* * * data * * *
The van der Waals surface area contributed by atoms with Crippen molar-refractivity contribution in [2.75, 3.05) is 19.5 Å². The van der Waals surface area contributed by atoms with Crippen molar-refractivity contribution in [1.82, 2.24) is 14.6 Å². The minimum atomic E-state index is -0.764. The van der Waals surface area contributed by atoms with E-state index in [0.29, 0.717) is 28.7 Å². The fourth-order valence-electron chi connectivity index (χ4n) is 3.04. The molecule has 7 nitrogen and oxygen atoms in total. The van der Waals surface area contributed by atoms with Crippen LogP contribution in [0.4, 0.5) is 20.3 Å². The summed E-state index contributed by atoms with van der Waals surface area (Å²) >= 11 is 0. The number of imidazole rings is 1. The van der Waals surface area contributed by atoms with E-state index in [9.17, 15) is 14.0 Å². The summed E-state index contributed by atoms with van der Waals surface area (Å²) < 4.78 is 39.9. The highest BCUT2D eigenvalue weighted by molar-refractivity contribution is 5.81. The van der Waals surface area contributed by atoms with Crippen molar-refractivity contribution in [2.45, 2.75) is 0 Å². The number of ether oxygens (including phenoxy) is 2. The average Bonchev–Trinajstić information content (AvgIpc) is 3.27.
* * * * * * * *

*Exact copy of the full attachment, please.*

The van der Waals surface area contributed by atoms with Crippen molar-refractivity contribution in [2.75, 3.05) is 19.5 Å². The van der Waals surface area contributed by atoms with Crippen molar-refractivity contribution in [1.82, 2.24) is 14.6 Å². The minimum atomic E-state index is -0.764. The van der Waals surface area contributed by atoms with E-state index in [0.29, 0.717) is 28.7 Å². The fourth-order valence-electron chi connectivity index (χ4n) is 3.04. The molecule has 7 nitrogen and oxygen atoms in total. The van der Waals surface area contributed by atoms with Crippen LogP contribution in [0.4, 0.5) is 20.3 Å². The summed E-state index contributed by atoms with van der Waals surface area (Å²) >= 11 is 0. The number of imidazole rings is 1. The van der Waals surface area contributed by atoms with E-state index in [9.17, 15) is 14.0 Å². The summed E-state index contributed by atoms with van der Waals surface area (Å²) < 4.78 is 39.9. The highest BCUT2D eigenvalue weighted by molar-refractivity contribution is 5.81. The van der Waals surface area contributed by atoms with Crippen molar-refractivity contribution in [2.45, 2.75) is 0 Å². The number of ether oxygens (including phenoxy) is 2. The average Bonchev–Trinajstić information content (AvgIpc) is 3.27.